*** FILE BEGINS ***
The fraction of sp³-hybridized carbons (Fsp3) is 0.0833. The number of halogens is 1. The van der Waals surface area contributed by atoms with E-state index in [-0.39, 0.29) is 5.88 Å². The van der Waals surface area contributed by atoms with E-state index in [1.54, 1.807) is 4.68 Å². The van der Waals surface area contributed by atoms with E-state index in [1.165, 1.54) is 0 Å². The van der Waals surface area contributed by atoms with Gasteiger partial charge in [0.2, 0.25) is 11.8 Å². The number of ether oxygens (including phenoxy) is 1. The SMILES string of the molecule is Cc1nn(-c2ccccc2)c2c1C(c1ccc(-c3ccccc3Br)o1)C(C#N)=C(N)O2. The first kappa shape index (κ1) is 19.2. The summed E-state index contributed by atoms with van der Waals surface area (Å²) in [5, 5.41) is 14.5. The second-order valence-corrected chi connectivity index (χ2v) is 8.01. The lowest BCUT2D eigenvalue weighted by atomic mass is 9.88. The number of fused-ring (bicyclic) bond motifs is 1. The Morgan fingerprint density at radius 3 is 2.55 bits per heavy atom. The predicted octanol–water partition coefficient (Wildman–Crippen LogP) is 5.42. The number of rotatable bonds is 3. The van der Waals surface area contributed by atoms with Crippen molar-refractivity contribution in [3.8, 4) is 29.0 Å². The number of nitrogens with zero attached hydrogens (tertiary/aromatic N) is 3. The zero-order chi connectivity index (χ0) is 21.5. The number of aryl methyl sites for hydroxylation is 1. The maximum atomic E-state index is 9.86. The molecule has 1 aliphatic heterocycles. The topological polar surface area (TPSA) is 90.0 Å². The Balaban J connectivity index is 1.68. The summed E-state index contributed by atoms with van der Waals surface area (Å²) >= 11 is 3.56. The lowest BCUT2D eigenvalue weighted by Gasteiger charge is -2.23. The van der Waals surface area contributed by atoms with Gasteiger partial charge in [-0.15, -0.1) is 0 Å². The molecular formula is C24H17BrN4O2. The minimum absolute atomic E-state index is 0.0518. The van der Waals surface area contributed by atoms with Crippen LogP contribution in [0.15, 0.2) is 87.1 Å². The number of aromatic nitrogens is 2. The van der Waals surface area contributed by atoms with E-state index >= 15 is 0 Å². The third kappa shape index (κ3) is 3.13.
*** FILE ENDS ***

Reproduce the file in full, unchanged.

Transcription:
The fraction of sp³-hybridized carbons (Fsp3) is 0.0833. The number of halogens is 1. The van der Waals surface area contributed by atoms with E-state index in [-0.39, 0.29) is 5.88 Å². The van der Waals surface area contributed by atoms with E-state index in [1.54, 1.807) is 4.68 Å². The van der Waals surface area contributed by atoms with E-state index in [1.165, 1.54) is 0 Å². The van der Waals surface area contributed by atoms with Gasteiger partial charge in [0.2, 0.25) is 11.8 Å². The number of ether oxygens (including phenoxy) is 1. The SMILES string of the molecule is Cc1nn(-c2ccccc2)c2c1C(c1ccc(-c3ccccc3Br)o1)C(C#N)=C(N)O2. The first kappa shape index (κ1) is 19.2. The summed E-state index contributed by atoms with van der Waals surface area (Å²) in [5, 5.41) is 14.5. The second-order valence-corrected chi connectivity index (χ2v) is 8.01. The lowest BCUT2D eigenvalue weighted by atomic mass is 9.88. The number of fused-ring (bicyclic) bond motifs is 1. The Morgan fingerprint density at radius 3 is 2.55 bits per heavy atom. The predicted octanol–water partition coefficient (Wildman–Crippen LogP) is 5.42. The number of rotatable bonds is 3. The van der Waals surface area contributed by atoms with Crippen molar-refractivity contribution in [3.8, 4) is 29.0 Å². The number of nitrogens with zero attached hydrogens (tertiary/aromatic N) is 3. The zero-order chi connectivity index (χ0) is 21.5. The number of aryl methyl sites for hydroxylation is 1. The maximum atomic E-state index is 9.86. The molecule has 1 aliphatic heterocycles. The topological polar surface area (TPSA) is 90.0 Å². The Balaban J connectivity index is 1.68. The summed E-state index contributed by atoms with van der Waals surface area (Å²) >= 11 is 3.56. The lowest BCUT2D eigenvalue weighted by Gasteiger charge is -2.23. The van der Waals surface area contributed by atoms with Gasteiger partial charge in [-0.15, -0.1) is 0 Å². The molecular formula is C24H17BrN4O2. The minimum absolute atomic E-state index is 0.0518. The van der Waals surface area contributed by atoms with Crippen LogP contribution in [0.15, 0.2) is 87.1 Å². The number of aromatic nitrogens is 2. The van der Waals surface area contributed by atoms with E-state index >= 15 is 0 Å². The third kappa shape index (κ3) is 3.13.